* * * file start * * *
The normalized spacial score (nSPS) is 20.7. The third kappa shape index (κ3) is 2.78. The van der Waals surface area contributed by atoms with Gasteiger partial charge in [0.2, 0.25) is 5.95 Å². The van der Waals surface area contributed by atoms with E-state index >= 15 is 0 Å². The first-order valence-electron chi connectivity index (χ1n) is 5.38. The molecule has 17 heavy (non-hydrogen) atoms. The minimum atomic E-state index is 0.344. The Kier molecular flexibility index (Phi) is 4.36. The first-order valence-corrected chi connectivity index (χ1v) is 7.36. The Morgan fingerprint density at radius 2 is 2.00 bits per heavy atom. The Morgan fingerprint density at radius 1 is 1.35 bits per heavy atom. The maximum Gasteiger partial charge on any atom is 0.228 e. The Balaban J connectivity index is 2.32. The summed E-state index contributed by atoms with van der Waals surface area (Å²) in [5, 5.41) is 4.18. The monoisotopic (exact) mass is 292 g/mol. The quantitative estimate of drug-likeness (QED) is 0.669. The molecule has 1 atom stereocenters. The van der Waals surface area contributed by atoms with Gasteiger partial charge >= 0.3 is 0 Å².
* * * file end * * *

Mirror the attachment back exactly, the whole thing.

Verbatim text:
The normalized spacial score (nSPS) is 20.7. The third kappa shape index (κ3) is 2.78. The van der Waals surface area contributed by atoms with Gasteiger partial charge in [0.2, 0.25) is 5.95 Å². The van der Waals surface area contributed by atoms with E-state index >= 15 is 0 Å². The first-order valence-electron chi connectivity index (χ1n) is 5.38. The molecule has 17 heavy (non-hydrogen) atoms. The minimum atomic E-state index is 0.344. The Kier molecular flexibility index (Phi) is 4.36. The first-order valence-corrected chi connectivity index (χ1v) is 7.36. The Morgan fingerprint density at radius 2 is 2.00 bits per heavy atom. The Morgan fingerprint density at radius 1 is 1.35 bits per heavy atom. The maximum Gasteiger partial charge on any atom is 0.228 e. The Balaban J connectivity index is 2.32. The summed E-state index contributed by atoms with van der Waals surface area (Å²) in [5, 5.41) is 4.18. The monoisotopic (exact) mass is 292 g/mol. The quantitative estimate of drug-likeness (QED) is 0.669. The molecule has 1 atom stereocenters. The van der Waals surface area contributed by atoms with Gasteiger partial charge >= 0.3 is 0 Å².